I know, I know, Leatherleaf Mahonias are non-natives, even invasive in some of the southern states, but our cold winters keep them in check here. I have several good reasons I can justify growing them: deer don't eat them, they tolerate deep shade or sun, they tolerate wet or dry soil, and most importantly they provide late winter and early spring nectar for the bees. If not for these early blooming aliens, I don't know what else the bees would have to feed on.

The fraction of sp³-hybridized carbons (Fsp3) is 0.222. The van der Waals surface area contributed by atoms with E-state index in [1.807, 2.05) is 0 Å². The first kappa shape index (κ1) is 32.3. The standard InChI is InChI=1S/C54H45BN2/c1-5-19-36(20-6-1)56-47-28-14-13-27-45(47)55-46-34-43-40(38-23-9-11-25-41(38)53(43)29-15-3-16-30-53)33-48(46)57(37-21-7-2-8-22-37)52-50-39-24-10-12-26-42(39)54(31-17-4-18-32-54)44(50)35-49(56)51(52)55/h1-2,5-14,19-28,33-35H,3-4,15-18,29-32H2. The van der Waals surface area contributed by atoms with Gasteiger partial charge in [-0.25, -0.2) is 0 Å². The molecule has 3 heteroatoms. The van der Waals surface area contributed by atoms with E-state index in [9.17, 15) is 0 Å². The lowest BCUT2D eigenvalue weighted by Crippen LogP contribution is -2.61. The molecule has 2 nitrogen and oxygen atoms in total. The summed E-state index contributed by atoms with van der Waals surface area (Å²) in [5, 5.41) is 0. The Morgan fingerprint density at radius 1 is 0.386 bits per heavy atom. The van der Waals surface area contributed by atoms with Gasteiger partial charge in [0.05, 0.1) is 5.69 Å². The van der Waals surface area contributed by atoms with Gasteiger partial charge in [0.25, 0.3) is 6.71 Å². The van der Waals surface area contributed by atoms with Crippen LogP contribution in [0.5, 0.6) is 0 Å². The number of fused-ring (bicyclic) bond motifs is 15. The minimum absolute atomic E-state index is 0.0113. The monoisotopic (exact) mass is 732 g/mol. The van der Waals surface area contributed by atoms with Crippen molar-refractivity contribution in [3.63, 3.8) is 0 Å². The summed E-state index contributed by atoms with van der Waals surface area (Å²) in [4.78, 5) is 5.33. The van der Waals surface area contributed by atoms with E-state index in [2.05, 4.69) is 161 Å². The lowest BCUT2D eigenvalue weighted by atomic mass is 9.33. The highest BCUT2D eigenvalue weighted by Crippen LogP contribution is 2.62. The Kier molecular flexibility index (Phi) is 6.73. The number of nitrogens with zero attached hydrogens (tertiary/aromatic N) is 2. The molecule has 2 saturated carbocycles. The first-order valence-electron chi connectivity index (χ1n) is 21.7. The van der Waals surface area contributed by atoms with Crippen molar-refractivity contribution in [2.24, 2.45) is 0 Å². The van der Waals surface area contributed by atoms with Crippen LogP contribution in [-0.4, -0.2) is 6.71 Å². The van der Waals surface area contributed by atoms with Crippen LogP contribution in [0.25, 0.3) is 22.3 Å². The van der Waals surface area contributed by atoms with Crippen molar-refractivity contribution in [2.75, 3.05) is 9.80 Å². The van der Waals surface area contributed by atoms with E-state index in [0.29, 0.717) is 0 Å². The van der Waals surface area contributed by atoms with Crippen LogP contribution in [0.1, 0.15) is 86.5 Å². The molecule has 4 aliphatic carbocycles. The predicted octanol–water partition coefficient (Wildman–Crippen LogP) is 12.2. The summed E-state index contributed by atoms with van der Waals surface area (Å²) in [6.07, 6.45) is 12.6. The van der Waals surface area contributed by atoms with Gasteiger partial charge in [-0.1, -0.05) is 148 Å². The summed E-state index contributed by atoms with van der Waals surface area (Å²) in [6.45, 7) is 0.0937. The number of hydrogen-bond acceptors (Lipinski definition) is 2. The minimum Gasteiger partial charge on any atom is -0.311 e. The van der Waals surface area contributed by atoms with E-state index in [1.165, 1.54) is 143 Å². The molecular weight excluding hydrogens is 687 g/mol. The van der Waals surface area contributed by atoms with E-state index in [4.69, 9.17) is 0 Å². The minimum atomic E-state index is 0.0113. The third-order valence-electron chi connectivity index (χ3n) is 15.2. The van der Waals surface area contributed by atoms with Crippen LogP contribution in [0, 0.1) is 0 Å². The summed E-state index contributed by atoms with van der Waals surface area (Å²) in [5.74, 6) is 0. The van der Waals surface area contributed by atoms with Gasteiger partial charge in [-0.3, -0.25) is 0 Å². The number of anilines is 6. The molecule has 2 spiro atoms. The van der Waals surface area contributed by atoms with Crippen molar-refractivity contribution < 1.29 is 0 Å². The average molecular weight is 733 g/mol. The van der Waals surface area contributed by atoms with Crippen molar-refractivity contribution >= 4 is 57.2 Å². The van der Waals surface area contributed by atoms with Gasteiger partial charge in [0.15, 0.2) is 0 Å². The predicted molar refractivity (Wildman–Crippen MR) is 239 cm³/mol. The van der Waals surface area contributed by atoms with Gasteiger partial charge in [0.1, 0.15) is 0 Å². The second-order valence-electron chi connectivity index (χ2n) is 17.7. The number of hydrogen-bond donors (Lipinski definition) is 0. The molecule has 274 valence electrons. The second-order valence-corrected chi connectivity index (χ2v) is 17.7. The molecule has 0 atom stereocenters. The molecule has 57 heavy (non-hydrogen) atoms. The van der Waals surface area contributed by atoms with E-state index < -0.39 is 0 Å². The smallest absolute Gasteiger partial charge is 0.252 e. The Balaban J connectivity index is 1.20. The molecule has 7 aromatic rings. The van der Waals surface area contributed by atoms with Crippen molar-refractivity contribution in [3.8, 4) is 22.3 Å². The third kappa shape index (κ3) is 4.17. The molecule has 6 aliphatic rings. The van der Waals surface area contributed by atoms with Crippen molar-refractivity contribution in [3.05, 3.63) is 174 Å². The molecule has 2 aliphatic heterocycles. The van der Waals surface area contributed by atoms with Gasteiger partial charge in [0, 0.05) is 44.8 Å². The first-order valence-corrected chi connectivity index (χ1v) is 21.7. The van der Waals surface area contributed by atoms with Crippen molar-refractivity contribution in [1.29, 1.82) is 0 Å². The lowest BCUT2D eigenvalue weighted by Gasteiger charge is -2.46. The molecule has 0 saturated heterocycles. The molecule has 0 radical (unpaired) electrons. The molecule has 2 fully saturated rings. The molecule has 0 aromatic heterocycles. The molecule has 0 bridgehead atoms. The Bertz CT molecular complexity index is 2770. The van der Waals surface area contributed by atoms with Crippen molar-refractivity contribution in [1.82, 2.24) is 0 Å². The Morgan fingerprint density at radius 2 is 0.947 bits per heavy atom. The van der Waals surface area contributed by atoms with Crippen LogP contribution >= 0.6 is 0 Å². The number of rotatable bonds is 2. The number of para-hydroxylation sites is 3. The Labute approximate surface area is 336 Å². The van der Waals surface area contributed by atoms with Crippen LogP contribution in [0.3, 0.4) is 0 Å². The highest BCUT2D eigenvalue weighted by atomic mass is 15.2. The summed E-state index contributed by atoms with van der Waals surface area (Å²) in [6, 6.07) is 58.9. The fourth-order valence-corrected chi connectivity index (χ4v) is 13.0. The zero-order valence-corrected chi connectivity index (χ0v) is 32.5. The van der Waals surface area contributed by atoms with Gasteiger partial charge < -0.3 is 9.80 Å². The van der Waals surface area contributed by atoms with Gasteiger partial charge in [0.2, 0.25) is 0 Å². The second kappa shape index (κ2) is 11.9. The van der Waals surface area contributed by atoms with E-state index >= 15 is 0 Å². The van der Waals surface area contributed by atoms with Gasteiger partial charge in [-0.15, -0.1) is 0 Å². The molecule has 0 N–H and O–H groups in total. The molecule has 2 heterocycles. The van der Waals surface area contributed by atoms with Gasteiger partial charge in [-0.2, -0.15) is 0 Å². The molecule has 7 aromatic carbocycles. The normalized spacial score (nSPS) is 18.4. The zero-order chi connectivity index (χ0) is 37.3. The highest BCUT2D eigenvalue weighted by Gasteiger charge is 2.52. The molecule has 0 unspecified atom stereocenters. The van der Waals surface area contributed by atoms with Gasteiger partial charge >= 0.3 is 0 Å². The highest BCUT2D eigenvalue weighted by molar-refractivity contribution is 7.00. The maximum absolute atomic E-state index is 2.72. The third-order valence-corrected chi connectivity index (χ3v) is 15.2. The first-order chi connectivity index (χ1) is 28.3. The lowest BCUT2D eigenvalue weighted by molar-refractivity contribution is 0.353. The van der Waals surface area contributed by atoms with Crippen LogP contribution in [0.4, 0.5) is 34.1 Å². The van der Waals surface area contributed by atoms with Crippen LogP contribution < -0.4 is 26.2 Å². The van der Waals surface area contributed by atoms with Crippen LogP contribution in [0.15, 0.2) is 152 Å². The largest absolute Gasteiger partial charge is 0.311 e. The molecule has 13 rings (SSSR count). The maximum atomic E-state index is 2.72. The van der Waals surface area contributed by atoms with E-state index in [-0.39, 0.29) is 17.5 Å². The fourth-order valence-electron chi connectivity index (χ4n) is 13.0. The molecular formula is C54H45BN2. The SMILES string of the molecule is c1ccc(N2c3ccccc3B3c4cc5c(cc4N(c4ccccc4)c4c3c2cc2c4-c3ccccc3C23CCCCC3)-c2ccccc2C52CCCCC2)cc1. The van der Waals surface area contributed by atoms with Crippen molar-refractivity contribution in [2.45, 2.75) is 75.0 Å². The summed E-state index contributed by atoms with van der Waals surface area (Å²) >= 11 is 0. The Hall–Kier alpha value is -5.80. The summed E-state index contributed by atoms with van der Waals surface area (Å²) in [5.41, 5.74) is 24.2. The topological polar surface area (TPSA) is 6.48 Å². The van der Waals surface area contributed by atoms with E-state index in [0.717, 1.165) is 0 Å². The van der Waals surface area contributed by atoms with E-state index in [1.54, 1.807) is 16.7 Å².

I'm sure you've heard by now that honeybees are really suffering these days. Yeah, they're non-natives too but without them the US agriculture industry would collapse. I've contemplated keeping bees, but so far I'm pretty intimidated, I need to find a workshop somewhere local to see how difficult it is. I've read that so many bees are dying that new beekeepers are desperately needed to help start new hives and stabilize the population. As if colony collapse disorder and mites weren't bad enough, now a parasitic fly is posing a threat to bee populations. If you're a bee fan like myself, you can listen to a story about the parasitic fly, along with several other bee stories here from the Science Friday program on NPR.